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Hong Kong Monetary Authority

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BUSINESS
November 16, 1992 | From Times Staff and Wire Reports
Head of New Monetary Authority Named: The government has named Joseph Yam the chief executive of the yet-to-be-formed Hong Kong Monetary Authority. Yam, 45, was director of the Office of the Exchange Fund. The Monetary Authority, which will combine the work of the Office of the Exchange Fund and the Office of the Commissioner of Banking, will be Hong Kong's equivalent to a central bank. Yam will plan for establishment of the authority pending the approval of necessary legislation.
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BUSINESS
November 16, 1992 | From Times Staff and Wire Reports
Head of New Monetary Authority Named: The government has named Joseph Yam the chief executive of the yet-to-be-formed Hong Kong Monetary Authority. Yam, 45, was director of the Office of the Exchange Fund. The Monetary Authority, which will combine the work of the Office of the Exchange Fund and the Office of the Commissioner of Banking, will be Hong Kong's equivalent to a central bank. Yam will plan for establishment of the authority pending the approval of necessary legislation.
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BUSINESS
September 17, 1998 | Bloomberg News
The Hong Kong Monetary Authority was wrong to buy stocks on the Hong Kong market in an effort to prop up the equity market, Federal Reserve Board Chairman Alan Greenspan said. "They won't succeed," Greenspan told members of the House Banking Committee. "And it erodes some of the extraordinary credibility the Hong Kong monetary authorities achieved over the years." Hong Kong's benchmark Hang Seng index has risen 8.8% during the last month, as the Hong Kong Monetary Authority spent at least $12.
BUSINESS
October 17, 1994 | From Reuters
For more than a decade, the value of Hong Kong's dollar has been tied to the U.S. dollar, but with the British crown colony set to revert to mainland Chinese rule in mid-1997, some are wondering if the "Chinese dollar" will survive. In recent weeks, bankers and officials from Hong Kong and China have echoed each other's praise for the 11-year-old relationship which has kept rock solid the currency exchange of 7.8 Hong Kong dollars per U.S. dollar.
BUSINESS
January 11, 1999 | From Reuters
Central bankers from several continents gathered Sunday to start the first governor-level meeting convened at Hong Kong's new regional office of the Bank for International Settlements. At least one delegation intends to raise the issue of creating a single Asian currency. "The subject the governors will discuss is essentially whatever is on their minds," BIS General Manager Andrew Crockett told reporters in a media briefing during the weekend.
BUSINESS
August 31, 1998 | From Bloomberg News
Hong Kong's Hang Seng stock index plunged as much as 6.2% in early trading today as the government drew back from a two-week buying binge aimed at hurting speculators who were betting against the city's stocks and currency. Japan's Nikkei-225 index rebounded from a 12-year low reached Friday, while South Korean stocks rose on government plans to stimulate the economy.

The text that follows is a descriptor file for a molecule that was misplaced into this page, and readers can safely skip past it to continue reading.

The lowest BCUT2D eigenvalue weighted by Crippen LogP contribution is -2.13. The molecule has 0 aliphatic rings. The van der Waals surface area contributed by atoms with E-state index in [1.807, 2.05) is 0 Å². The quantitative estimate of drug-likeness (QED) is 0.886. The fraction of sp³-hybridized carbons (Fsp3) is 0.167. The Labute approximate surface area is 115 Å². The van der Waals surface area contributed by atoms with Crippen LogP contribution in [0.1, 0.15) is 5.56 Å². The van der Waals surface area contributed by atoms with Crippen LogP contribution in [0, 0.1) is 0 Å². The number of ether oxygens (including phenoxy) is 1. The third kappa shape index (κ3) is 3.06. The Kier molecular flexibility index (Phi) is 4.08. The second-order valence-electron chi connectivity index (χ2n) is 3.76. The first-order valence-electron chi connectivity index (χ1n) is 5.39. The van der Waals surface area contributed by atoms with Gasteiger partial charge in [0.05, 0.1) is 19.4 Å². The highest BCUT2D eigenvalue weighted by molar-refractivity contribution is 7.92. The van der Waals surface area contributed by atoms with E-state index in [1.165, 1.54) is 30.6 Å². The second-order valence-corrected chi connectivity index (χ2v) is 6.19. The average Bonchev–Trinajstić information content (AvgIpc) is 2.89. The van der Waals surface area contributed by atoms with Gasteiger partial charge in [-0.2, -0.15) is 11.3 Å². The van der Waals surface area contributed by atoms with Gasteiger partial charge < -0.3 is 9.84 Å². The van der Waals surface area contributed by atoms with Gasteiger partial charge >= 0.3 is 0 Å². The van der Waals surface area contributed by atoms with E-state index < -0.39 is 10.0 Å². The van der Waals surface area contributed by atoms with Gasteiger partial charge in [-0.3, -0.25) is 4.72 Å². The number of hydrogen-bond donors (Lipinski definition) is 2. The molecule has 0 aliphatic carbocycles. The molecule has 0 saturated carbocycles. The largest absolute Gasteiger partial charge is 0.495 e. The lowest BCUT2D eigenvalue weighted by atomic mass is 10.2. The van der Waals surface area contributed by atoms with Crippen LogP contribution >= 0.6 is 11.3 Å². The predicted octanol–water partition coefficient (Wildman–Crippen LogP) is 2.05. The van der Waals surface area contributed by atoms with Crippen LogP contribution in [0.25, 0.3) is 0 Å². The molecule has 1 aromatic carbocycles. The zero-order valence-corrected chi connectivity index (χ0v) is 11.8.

BUSINESS
October 18, 2007 | From Times Staff and Wire Reports
The recent frenzy to get into the Indian stock market briefly turned into a frenzy to get out Wednesday, driving a key share index down more than 9% after the government moved to curb some foreign cash inflows. The Sensex index on the Bombay Stock Exchange sank 1,744 points, or 9.2%, early in the session, then rebounded to close with a loss of 336 points, or 1.8%, at 18,715.82.
BUSINESS
January 4, 2001 | From Associated Press
Surprised by the speed and size of the U.S. interest rate cut Wednesday, traders pushed many Asian stocks higher early today--but their enthusiasm was tempered by worries it will take time for lower rates to help the global economy. Tokyo blue chips finished with a loss after surrendering an early gain of 1.4%. The 225-issue Nikkei index fell 0.7% to close at 13,691.49 in an abbreviated post-holiday session.
BUSINESS
May 13, 1998 | From Times Staff and Wire Reports
U.S. stocks ended mixed for a second session Tuesday, even though bond yields eased. In Asia early today, meanwhile, stock markets were sharply lower after Indonesian security forces killed at least six students at an anti-government rally in Jakarta on Tuesday. Indonesia's main stock index fell 3.9% in early trading, to 414, as the country's currency, the rupiah, plunged to 9,850 to the dollar from 9,200 on Tuesday.
BUSINESS
May 13, 1998 | From Times Wire Services
Stocks hitched a late ride Tuesday on a rally in bonds that eased interest rate fears, and the dollar jumped against Japan's yen. Cocoa prices bubbled to five-month highs following forecasts of a drawdown in world supplies this year, and cotton prices rose on U.S. Agriculture Department crop estimates. The Dow Jones industrial average rose 70.25 points to 9,161.77.
NEWS
August 25, 1998 | MARK MAGNIER, TIMES STAFF WRITER
It's a measure of the rising frustration among some Asian governments that they have begun fighting their economic crisis with a strategy that hardly anybody in the world thinks will work: using public funds to buy stocks in a bid to shore up their plunging markets. In pitting government bureaucrats against professional traders, the practice is liable to deplete vital national assets, undermine legitimate investors and even encourage dirty dealing across the region, critics say.
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